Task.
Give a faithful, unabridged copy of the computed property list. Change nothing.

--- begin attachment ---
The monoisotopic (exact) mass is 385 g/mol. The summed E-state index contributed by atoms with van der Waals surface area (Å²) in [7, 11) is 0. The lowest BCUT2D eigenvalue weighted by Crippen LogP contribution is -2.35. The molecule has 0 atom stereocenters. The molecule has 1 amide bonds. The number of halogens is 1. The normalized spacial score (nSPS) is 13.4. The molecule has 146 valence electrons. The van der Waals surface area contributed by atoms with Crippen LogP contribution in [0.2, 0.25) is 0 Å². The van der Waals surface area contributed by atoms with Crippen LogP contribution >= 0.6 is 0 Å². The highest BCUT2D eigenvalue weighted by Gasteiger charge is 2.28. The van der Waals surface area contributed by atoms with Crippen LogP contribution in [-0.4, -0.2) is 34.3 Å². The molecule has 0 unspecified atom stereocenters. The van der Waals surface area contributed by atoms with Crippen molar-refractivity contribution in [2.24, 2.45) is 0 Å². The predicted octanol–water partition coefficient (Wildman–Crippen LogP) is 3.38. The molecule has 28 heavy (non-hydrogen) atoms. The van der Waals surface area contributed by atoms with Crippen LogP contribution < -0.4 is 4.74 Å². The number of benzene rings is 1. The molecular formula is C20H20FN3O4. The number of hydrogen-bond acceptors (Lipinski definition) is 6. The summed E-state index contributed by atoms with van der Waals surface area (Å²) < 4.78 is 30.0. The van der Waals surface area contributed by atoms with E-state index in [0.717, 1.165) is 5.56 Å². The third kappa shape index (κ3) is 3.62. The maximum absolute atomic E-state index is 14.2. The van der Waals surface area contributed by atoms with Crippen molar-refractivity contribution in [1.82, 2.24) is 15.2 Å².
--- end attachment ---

The monoisotopic (exact) mass is 385 g/mol. The summed E-state index contributed by atoms with van der Waals surface area (Å²) in [7, 11) is 0. The lowest BCUT2D eigenvalue weighted by Crippen LogP contribution is -2.35. The molecule has 0 atom stereocenters. The molecule has 1 amide bonds. The number of halogens is 1. The normalized spacial score (nSPS) is 13.4. The molecule has 146 valence electrons. The van der Waals surface area contributed by atoms with Crippen LogP contribution in [0.2, 0.25) is 0 Å². The van der Waals surface area contributed by atoms with Crippen LogP contribution >= 0.6 is 0 Å². The highest BCUT2D eigenvalue weighted by Gasteiger charge is 2.28. The van der Waals surface area contributed by atoms with Crippen LogP contribution in [-0.4, -0.2) is 34.3 Å². The molecule has 0 unspecified atom stereocenters. The van der Waals surface area contributed by atoms with Crippen molar-refractivity contribution in [2.24, 2.45) is 0 Å². The predicted octanol–water partition coefficient (Wildman–Crippen LogP) is 3.38. The molecule has 28 heavy (non-hydrogen) atoms. The van der Waals surface area contributed by atoms with Crippen LogP contribution < -0.4 is 4.74 Å². The number of benzene rings is 1. The molecular formula is C20H20FN3O4. The number of hydrogen-bond acceptors (Lipinski definition) is 6. The summed E-state index contributed by atoms with van der Waals surface area (Å²) < 4.78 is 30.0. The van der Waals surface area contributed by atoms with E-state index in [0.717, 1.165) is 5.56 Å². The third kappa shape index (κ3) is 3.62. The maximum absolute atomic E-state index is 14.2. The van der Waals surface area contributed by atoms with Crippen molar-refractivity contribution in [1.82, 2.24) is 15.2 Å².